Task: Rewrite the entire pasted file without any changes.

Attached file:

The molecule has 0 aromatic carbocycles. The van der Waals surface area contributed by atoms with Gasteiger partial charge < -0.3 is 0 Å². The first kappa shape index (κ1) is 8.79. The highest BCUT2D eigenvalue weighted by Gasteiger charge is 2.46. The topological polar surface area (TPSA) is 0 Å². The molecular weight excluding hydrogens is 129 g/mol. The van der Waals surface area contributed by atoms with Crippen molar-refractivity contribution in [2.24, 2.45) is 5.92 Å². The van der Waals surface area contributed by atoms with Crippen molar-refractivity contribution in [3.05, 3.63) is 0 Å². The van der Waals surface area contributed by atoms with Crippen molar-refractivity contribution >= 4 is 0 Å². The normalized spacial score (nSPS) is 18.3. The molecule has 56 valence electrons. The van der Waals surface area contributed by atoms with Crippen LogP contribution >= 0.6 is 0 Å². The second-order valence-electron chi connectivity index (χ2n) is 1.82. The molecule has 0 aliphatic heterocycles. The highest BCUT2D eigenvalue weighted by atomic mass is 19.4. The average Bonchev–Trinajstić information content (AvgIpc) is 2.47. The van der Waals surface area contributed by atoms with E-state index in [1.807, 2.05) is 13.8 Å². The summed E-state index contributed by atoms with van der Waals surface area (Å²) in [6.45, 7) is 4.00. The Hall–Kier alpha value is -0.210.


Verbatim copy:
The molecule has 0 aromatic carbocycles. The van der Waals surface area contributed by atoms with Gasteiger partial charge < -0.3 is 0 Å². The first kappa shape index (κ1) is 8.79. The highest BCUT2D eigenvalue weighted by Gasteiger charge is 2.46. The topological polar surface area (TPSA) is 0 Å². The molecular weight excluding hydrogens is 129 g/mol. The van der Waals surface area contributed by atoms with Crippen molar-refractivity contribution in [2.24, 2.45) is 5.92 Å². The van der Waals surface area contributed by atoms with Crippen molar-refractivity contribution in [3.05, 3.63) is 0 Å². The van der Waals surface area contributed by atoms with Crippen molar-refractivity contribution >= 4 is 0 Å². The normalized spacial score (nSPS) is 18.3. The molecule has 56 valence electrons. The van der Waals surface area contributed by atoms with Crippen LogP contribution >= 0.6 is 0 Å². The second-order valence-electron chi connectivity index (χ2n) is 1.82. The molecule has 0 aliphatic heterocycles. The highest BCUT2D eigenvalue weighted by atomic mass is 19.4. The average Bonchev–Trinajstić information content (AvgIpc) is 2.47. The van der Waals surface area contributed by atoms with E-state index in [1.807, 2.05) is 13.8 Å². The summed E-state index contributed by atoms with van der Waals surface area (Å²) in [6.45, 7) is 4.00. The Hall–Kier alpha value is -0.210.